Turkey is a destination abundant in UNESCO World Heritage Sites, it is home to a total of 18 of them, and there are over 80 sites that are on UNESCO’s Tentative List, waiting to be nominated. I will talk about the absolutely must-see UNESCO World Heritage Sites in Turkey.
This popular ancient Greek city was inhabited in Neolithic, Hellenistic, Roman, Byzantine, Seljuk and Ottoman periods. The nearby Temple of Artemis is part of the Seven Wonders of
the Ancient World. The UNESCO listing includes the Ancient City of Ephesus, the area of Ayasuluk and the Cukurici Mound.
Other structures such as the Library of Celsus and an amphitheatre of significant size are also amongst the reasons Ephesus is such a popular spot for tourism. Ephesus is also mentioned in the Book of Revelation; it was where one of the seven churches of Asia and the last home of Mary and the Gospel of John was located.
About an hour and a half from Izmir city centre, Pergamon is an ancient city that was first settled in the Archaic period. After Alexander the Great removed the Persian Empire’s control in the area, it became the capital of the Kingdom of Pergamon and was ruled by them Greek dynasty Attalid. It quickly became a prosperous and cultural city during the Hellenistic period.
Today, it’s an outstanding example of Greek architecture, sculpture and urban planning. You can see the Temple of Athena, Great Altar of Pergamon, Dionysus Temple, agora, gymnasiums, the library and theatre. Compared to Ephesus, Pergamon is less crowded even during peak season.
Göreme National Park and the Rock Sites of Cappadocia
Perhaps the most magical destination on this list is Cappadocia and Göreme National Park. This volcanic landscape was miraculously sculpted by erosion. Since it’s been inhabited by humans as early as the 4th Century, the caves and underground cities of Goreme Valley are exceptional early human sites to discover. The iconic hot air balloon tours allow visitors to see the best views of this gorgeous natural site; the fairy chimneys are worth seeing each season whether they are covered with snow or shining under the sun.
Hierapolis and Pamukkale (Cotton Castle), Denizli
Attalid Kings settled on top of the warm thermal springs of Pamukkale at the ancient Greco- Roman city of Hierapolis. They enjoyed soaking in the mineral-rich waters on Pamukkale’s terraced travertine pools. Hierapolis was a developed city at the time and today the ruins of temples, bathhouses, a theatre and more still remain. Pamukkale is truly one of the best travertine pools of its kind and today thousands of tourists come to see this natural beauty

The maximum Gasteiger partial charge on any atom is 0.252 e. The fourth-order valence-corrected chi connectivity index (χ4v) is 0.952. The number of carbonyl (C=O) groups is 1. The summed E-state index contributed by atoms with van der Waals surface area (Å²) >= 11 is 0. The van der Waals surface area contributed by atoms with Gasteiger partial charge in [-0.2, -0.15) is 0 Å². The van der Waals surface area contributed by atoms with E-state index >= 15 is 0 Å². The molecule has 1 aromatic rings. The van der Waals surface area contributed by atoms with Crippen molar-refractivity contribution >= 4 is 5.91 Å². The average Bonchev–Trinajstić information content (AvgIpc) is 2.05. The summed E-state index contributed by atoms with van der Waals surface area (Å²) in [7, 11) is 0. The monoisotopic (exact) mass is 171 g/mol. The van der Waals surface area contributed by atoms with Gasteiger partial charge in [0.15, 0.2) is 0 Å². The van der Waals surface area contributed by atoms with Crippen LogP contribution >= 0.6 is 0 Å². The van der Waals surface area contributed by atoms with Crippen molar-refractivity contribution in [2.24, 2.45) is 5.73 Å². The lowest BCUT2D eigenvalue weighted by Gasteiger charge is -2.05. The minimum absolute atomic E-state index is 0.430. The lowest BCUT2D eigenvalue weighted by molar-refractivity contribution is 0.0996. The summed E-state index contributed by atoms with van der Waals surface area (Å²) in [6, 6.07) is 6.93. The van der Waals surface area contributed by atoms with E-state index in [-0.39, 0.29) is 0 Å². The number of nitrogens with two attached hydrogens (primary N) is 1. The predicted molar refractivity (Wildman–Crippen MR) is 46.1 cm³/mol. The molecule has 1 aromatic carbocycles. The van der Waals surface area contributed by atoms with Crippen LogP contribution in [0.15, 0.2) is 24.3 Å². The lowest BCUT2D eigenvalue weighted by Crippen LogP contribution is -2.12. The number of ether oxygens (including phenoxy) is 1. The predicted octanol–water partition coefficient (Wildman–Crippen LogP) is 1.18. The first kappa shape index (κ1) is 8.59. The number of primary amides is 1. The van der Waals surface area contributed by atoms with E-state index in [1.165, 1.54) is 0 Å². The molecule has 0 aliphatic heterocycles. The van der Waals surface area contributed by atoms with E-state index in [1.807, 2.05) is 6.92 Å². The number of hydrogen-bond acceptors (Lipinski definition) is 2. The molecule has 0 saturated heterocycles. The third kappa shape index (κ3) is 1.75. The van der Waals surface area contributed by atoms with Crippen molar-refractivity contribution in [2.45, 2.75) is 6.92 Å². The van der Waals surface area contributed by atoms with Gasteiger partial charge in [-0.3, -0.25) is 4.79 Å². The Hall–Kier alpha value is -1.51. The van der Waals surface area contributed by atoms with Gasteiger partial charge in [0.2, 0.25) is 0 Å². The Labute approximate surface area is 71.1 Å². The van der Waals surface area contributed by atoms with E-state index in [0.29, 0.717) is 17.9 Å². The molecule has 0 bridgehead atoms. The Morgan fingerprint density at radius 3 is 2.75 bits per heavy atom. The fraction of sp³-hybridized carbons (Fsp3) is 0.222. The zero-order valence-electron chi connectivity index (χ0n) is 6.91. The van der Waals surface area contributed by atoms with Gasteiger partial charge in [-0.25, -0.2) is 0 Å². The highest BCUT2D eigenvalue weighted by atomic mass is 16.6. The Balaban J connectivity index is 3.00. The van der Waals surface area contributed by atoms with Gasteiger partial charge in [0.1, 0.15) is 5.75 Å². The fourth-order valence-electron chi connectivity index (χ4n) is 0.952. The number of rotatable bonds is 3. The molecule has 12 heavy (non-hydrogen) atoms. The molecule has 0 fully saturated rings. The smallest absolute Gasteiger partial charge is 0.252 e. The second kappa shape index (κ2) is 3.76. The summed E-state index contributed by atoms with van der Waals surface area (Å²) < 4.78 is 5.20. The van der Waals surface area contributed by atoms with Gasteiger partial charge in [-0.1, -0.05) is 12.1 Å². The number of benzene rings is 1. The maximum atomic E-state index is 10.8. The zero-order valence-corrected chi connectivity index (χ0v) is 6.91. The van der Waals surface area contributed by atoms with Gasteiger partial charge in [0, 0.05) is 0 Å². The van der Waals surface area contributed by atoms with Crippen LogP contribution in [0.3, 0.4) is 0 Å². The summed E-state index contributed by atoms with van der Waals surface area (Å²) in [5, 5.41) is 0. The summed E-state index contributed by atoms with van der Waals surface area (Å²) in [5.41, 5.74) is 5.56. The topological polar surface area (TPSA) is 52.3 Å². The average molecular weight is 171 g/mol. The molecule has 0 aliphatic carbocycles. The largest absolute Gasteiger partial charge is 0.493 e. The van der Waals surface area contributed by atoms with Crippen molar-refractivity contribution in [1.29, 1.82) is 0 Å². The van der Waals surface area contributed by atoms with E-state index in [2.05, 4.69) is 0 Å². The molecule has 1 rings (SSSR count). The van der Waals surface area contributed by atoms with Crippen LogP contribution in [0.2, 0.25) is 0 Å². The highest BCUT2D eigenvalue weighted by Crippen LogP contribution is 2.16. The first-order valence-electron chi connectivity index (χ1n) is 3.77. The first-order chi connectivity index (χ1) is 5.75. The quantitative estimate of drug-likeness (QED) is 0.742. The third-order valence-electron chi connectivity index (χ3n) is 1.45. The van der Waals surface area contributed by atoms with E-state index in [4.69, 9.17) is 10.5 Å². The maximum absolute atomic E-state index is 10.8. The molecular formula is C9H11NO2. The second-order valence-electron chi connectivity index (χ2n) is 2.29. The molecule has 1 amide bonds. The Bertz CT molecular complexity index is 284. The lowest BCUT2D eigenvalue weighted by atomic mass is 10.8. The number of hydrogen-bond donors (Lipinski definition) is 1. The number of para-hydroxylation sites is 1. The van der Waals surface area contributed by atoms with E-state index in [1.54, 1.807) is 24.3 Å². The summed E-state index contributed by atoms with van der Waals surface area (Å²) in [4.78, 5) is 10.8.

Mount Nemrut, Adıyaman
Located on one of the highest peaks in the South Western part of Turkey, Mount Nemrut is a 2,134 metre high mountain where King Antiochus I of Commagene’s tomb resides. The hike to the peak is not easy but it’s worth it since the iconic view of the landscape from the top is a must-see. King Antiochus I’s tomb is accompanied by giant statues of two lions, eagles, gods and the King himself. The best time to visit Mount Nemrut is late spring or early autumn.
This mysterious archaeological site contains the world’s oldest temple. Dating back 11,500 years, Göbeklitepe predates Stonehenge, Temple of Apollo and others. This Neolithic site is a fascinating place to connect with our ancient ancestors, who sought an answer for their existence before any religion.
Ishak Pasha Palace
In the open plains of Ağrı in the east of Turkey is one of the last remaining and best surviving examples of a Turkish palace, constructed by Ishak Pasha, a Georgian general, in the 18th century.
The palace is more of a complex, containing a harem, baths, a mosque, dungeons and a central heating system. The interior and exterior design of the palace reflects Ottoman, Persian and Seljuk architectural styles and is a marvel to look at.
It was the second-most important administrative palace after Topkapı Palace in Istanbul, and its grandiosity is a testament to that.
Up in the Karadağ (in Greek, meaning “Black Mountain”) south of Trabzon you will find one of the Black Sea region’s greatest marvels, the Sümela Monastery. Carved into the steep cliffside of the mountain 300 meters (984 feet) above the picturesque
Altındere Valley, this Greek monastery was dedicated to the Virgin Mary and believed to have been constructed by two Greek monks in the late fourth century.
City of Safranbolu
This beautiful city is amongst the few cities where Ottoman architecture is the dominant style. Safranbolu (meaning “Plenty of Saffron”) was an important player in the caravan trade during the Ottoman period. When in Safranbolu, you must visit the marketplace in Çukur, Kıranköy and the vineyards of Bağlar, and hike up to the Bulak Mencilis Cave.
Thank you for your attention. Have a nice day!